The North

  • Dance Theatre
  • Written and directed by Joan Clevillé
  • Choreography: Joan Clevillé, in collaboration with the dancers
  • Presented as part of Dance International Glasgow (DIG)
  • Performed by Eve Ganneau, John Kendall and Solène Weichnachter
  • Tramway, Glasgow
  • 12 May 2017
  • Review by Marine Furet
  • 15 May 2017
The North
4.0Reviewer's Rating

With its playful exploration of disorientation, The North, which premiered at the Tramway last weekend, opens up many possibilities for further inventive developments.

Everyone, Joan Clevillé argues, has some concept of the North. It is an ever-fleeting space, as the limit of the North can always be pushed back, but one that brings to mind a wealth of references, images, and ideas, which this production draws on.  As much as the North, though, I find myself thinking about Lewis Carrol’s zany Wonderland – and after all, Alice’s fall down the rabbit hole rather calls to mind the idea of South.

Indeed, rather than a cardinal direction or a map to follow the meanderings of its performers, The North leaves its spectators with the feeling of witnessing a scene whose secret they are never quite in on. Neither is the protagonist of the piece, John (interpreted by Kendall), magically transported to the North by two shape-shifting, antler-wearing creatures – Eve Ganneau and Solène Weichnachter – dressed in matching Christmas jumpers and golden trousers. In the first minutes that follow his arrival in the new place (where he is carried to in a plastic bag), John is taken on a forced adventure to the sound of Wagner’s ‘Ride of the Valkyries’. His hosts are alternatively bleating, howling, quacking and meowing, and he can’t even remember his name.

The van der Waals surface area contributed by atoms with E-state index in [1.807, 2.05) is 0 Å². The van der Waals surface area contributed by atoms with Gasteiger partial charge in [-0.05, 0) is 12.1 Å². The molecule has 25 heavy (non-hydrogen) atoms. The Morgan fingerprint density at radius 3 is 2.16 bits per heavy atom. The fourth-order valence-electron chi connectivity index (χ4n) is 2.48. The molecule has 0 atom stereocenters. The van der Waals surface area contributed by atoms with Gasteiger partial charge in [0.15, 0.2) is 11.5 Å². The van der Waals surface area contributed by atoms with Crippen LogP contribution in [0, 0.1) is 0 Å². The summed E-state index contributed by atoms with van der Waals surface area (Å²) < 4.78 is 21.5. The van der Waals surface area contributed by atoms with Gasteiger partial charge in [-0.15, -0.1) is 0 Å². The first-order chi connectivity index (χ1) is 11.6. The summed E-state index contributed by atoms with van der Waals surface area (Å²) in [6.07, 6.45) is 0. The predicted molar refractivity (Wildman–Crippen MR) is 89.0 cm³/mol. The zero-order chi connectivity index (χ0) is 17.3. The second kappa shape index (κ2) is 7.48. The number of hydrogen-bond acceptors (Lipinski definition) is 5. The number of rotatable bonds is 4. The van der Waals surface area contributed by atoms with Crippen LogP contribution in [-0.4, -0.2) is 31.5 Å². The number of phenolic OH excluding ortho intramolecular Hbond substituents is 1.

The performance sees John pushed to the limits of his sanity, and ultimately, of his humanity. While The North contains some hilarious passages – including a quacking dialogue between the protagonist and one of the elves, angels, or maybe demons who seem to follow him around – other have an eerier, more worrying quality. In a strange duet, we see Ganneau and Weichnachter morphing into one creature under the cover of a single black raincoat. The North suggests a myriad of images, metamorphoses, and possibilities with minimal material and an inventive choreography.

In keeping with this principle, the minimal set does nothing to assuage our feeling of physical disorientation: a tiny fir tree occupies the centre of the stage in lieu of a forest, the snow is a bag full of tiny pieces of paper folded into origami snowflakes, which John kicks and throws around. The North is rather bare – and bleak. Everything, floor and sky, is white. Against the immaculate screen at the back of the stage, shadows take on nightmarish proportions, and light proves changeable and elusive. The North outlines a world that is both wonderful and fraught with haunting images and night terrors. John’s travel to the North leaves him – and us – puzzled and transformed.

About The Author

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Marine Furet is a student of English literature at the University of Glasgow. She hails from France, but enjoys all things British from Shakespeare to Virginia Woolf. She loves going to shows of all sorts, ranging from classic plays to contemporary productions. She is also very interested in Spanish and Latin American literature, and occasionally teaches French.

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